Whoever said women don’t know anything about cars had never met those on the girls’ engine team at Belvidere North High School in Illinois.
In fact, there’s an entire national network for high school engine teams, and many of those teams, though not all, are all girls. Two girls’ teams from Belvidere North recently qualified for and competed at a national competition in Indianapolis, according to a report in The North View, the student newspaper at the school.
The organization that sets up the national tournaments, Hot Rodders of Tomorrow, reports that in 2015, more than 150 teams from across the country competed in 12 qualifying events for the national championship, which involves two separate finals rounds.
It’s considered a dual national championship, with some events taking place at the Performance Racing Industry show in Indianapolis and some at the SEMA, or Specialty Equipment Market Association, show in Las Vegas. This year, North went to Indianapolis, last year to Las Vegas.
The student newspaper reported that one team from Belvidere North finished fourth in Indianapolis, but Voxitatis was unable to confirm the final placement in the dual national competition.
In other words, these northern Illinois students know how to build an engine. And they’re fast. Typical times for top national finishers are in the 20-minute range.
Qualifying times for the 2016 engine team national competition
- Fort Valley (Peach Co.), Ga., 18:05
- Salem (Burton Ctr. for Arts & Tech [Team 4]), Va., 19:38
- Woodbridge (Hyolten), Va., 19:42
- Cumming (Forsyth Central), Ga., 20:15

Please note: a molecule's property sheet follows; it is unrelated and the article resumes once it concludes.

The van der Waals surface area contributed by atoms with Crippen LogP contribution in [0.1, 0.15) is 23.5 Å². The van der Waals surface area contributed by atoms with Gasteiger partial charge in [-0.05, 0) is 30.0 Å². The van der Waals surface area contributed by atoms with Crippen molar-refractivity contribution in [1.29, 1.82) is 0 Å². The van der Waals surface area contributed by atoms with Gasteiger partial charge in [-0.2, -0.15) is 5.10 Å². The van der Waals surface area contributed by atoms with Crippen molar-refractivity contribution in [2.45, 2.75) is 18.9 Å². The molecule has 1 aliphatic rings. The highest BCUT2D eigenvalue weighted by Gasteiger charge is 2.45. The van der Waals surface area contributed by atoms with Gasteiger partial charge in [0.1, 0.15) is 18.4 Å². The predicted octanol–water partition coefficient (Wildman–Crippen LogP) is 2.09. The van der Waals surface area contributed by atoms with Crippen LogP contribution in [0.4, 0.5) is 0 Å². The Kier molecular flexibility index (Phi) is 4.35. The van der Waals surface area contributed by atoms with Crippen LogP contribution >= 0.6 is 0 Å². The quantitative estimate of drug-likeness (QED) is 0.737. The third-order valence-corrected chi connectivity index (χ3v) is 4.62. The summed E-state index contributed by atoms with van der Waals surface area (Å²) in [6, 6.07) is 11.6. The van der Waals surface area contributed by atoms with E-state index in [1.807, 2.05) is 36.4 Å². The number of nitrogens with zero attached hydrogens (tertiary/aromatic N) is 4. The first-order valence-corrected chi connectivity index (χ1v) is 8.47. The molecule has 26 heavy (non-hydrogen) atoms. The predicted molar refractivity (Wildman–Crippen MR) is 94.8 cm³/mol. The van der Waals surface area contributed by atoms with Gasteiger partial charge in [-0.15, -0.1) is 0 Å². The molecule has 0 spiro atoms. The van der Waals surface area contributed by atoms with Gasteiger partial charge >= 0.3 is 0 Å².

- Elkhart (Area Career Ctr.), Ind., 20:24
- East Ridge, Tenn., 20:33
- Salem (Burton Ctr. for Arts & Tech [Team 1]), Va., 22:53
- Anaheim (Katella), Calif., 23:03
- Palatine (Fremd), Ill., 23:26
- Stevensville (Lakeshore), Mich., 23:28
- Belvidere (North [Team 2]), Ill., 23:29
- Chambersburg (Franklin Co. Career & Tech Ctr.), Penn., 23:57
- Belvidere (North [Team 1]), Ill., 24:10
- Broken Arrow (Tulsa Tech Ctr.), Okla., 24:30
The tournaments are based on a race against the clock. Teams are given a car engine and tasked with taking it apart and reassembling it. The team that finishes first wins.
In addition to the travel, which is great, of course, the engine team brings a few other benefits: Students get a jump start on a career in the automotive industry, if that’s what they want, and can even get recognition for their fun activity, which can lead to scholarships.
There’s yet another advantage to being a competitor on these teams, though: Students develop a skill that’s sorely lacking even in many adults.
“If your car breaks down and you need to get it fixed, knowing where all the parts are and how they function can be essential,” writes reporter Will Sieracki for The North View.